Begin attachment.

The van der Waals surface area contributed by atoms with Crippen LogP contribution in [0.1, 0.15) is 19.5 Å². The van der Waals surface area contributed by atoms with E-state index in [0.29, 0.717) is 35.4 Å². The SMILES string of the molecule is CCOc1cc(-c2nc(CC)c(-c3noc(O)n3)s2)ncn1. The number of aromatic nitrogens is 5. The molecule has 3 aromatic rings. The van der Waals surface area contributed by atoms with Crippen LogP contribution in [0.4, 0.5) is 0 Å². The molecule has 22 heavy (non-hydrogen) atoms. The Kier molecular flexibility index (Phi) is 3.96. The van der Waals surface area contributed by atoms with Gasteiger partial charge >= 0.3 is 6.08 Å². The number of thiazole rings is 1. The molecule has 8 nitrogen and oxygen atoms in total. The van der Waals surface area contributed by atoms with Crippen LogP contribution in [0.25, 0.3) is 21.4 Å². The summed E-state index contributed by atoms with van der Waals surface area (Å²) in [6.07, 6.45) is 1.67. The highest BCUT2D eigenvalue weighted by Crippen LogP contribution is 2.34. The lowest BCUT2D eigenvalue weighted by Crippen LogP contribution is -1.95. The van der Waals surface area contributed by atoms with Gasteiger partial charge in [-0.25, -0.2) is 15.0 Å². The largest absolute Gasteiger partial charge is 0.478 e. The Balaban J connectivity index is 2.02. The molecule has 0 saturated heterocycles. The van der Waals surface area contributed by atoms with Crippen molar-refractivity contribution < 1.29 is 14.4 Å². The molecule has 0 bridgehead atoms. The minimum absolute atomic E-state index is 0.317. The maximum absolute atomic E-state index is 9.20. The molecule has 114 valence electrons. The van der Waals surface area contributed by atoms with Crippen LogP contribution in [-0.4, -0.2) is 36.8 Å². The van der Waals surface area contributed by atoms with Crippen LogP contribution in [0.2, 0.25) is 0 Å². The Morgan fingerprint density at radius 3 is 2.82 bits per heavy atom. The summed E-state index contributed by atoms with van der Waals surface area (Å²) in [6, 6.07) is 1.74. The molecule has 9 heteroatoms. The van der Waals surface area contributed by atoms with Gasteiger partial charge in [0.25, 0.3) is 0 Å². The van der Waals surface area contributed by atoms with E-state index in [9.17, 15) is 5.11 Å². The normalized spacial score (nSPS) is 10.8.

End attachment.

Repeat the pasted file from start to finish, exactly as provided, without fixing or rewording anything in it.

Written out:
The van der Waals surface area contributed by atoms with Crippen LogP contribution in [0.1, 0.15) is 19.5 Å². The van der Waals surface area contributed by atoms with E-state index in [0.29, 0.717) is 35.4 Å². The SMILES string of the molecule is CCOc1cc(-c2nc(CC)c(-c3noc(O)n3)s2)ncn1. The number of aromatic nitrogens is 5. The molecule has 3 aromatic rings. The van der Waals surface area contributed by atoms with Crippen LogP contribution in [0.4, 0.5) is 0 Å². The molecule has 22 heavy (non-hydrogen) atoms. The Kier molecular flexibility index (Phi) is 3.96. The van der Waals surface area contributed by atoms with Gasteiger partial charge >= 0.3 is 6.08 Å². The number of thiazole rings is 1. The molecule has 8 nitrogen and oxygen atoms in total. The van der Waals surface area contributed by atoms with Crippen LogP contribution in [0.25, 0.3) is 21.4 Å². The summed E-state index contributed by atoms with van der Waals surface area (Å²) in [6.07, 6.45) is 1.67. The highest BCUT2D eigenvalue weighted by Crippen LogP contribution is 2.34. The lowest BCUT2D eigenvalue weighted by Crippen LogP contribution is -1.95. The van der Waals surface area contributed by atoms with Gasteiger partial charge in [-0.25, -0.2) is 15.0 Å². The largest absolute Gasteiger partial charge is 0.478 e. The Balaban J connectivity index is 2.02. The molecule has 0 saturated heterocycles. The van der Waals surface area contributed by atoms with Crippen molar-refractivity contribution < 1.29 is 14.4 Å². The molecule has 0 bridgehead atoms. The minimum absolute atomic E-state index is 0.317. The maximum absolute atomic E-state index is 9.20. The molecule has 114 valence electrons. The van der Waals surface area contributed by atoms with Crippen LogP contribution in [-0.4, -0.2) is 36.8 Å². The van der Waals surface area contributed by atoms with Crippen LogP contribution in [0.2, 0.25) is 0 Å². The Morgan fingerprint density at radius 3 is 2.82 bits per heavy atom. The summed E-state index contributed by atoms with van der Waals surface area (Å²) in [6, 6.07) is 1.74. The molecule has 9 heteroatoms. The van der Waals surface area contributed by atoms with Gasteiger partial charge in [0.25, 0.3) is 0 Å². The van der Waals surface area contributed by atoms with E-state index in [9.17, 15) is 5.11 Å². The normalized spacial score (nSPS) is 10.8.